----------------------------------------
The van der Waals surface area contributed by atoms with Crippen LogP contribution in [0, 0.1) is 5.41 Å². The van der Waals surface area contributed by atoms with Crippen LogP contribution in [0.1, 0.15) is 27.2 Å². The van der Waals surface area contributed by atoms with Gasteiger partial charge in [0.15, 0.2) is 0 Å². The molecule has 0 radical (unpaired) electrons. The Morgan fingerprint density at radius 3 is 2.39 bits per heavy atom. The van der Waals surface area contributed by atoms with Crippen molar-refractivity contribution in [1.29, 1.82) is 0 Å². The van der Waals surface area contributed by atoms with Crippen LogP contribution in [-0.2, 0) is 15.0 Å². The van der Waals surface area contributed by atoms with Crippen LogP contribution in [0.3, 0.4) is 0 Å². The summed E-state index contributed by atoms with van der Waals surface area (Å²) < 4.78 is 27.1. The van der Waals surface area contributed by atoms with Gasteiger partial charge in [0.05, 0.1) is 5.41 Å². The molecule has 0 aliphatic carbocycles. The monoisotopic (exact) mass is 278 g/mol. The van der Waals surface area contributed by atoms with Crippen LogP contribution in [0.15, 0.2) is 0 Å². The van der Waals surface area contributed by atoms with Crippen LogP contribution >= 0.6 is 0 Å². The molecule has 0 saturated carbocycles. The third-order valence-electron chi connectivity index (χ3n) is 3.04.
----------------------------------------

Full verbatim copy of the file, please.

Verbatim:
The van der Waals surface area contributed by atoms with Crippen LogP contribution in [0, 0.1) is 5.41 Å². The van der Waals surface area contributed by atoms with Crippen LogP contribution in [0.1, 0.15) is 27.2 Å². The van der Waals surface area contributed by atoms with Gasteiger partial charge in [0.15, 0.2) is 0 Å². The molecule has 0 radical (unpaired) electrons. The Morgan fingerprint density at radius 3 is 2.39 bits per heavy atom. The van der Waals surface area contributed by atoms with Crippen molar-refractivity contribution in [1.29, 1.82) is 0 Å². The van der Waals surface area contributed by atoms with Crippen LogP contribution in [-0.2, 0) is 15.0 Å². The van der Waals surface area contributed by atoms with Crippen LogP contribution in [0.3, 0.4) is 0 Å². The summed E-state index contributed by atoms with van der Waals surface area (Å²) < 4.78 is 27.1. The van der Waals surface area contributed by atoms with Gasteiger partial charge in [0.05, 0.1) is 5.41 Å². The molecule has 0 aliphatic carbocycles. The monoisotopic (exact) mass is 278 g/mol. The van der Waals surface area contributed by atoms with Crippen LogP contribution in [0.15, 0.2) is 0 Å². The van der Waals surface area contributed by atoms with Crippen LogP contribution >= 0.6 is 0 Å². The molecule has 0 saturated carbocycles. The third-order valence-electron chi connectivity index (χ3n) is 3.04.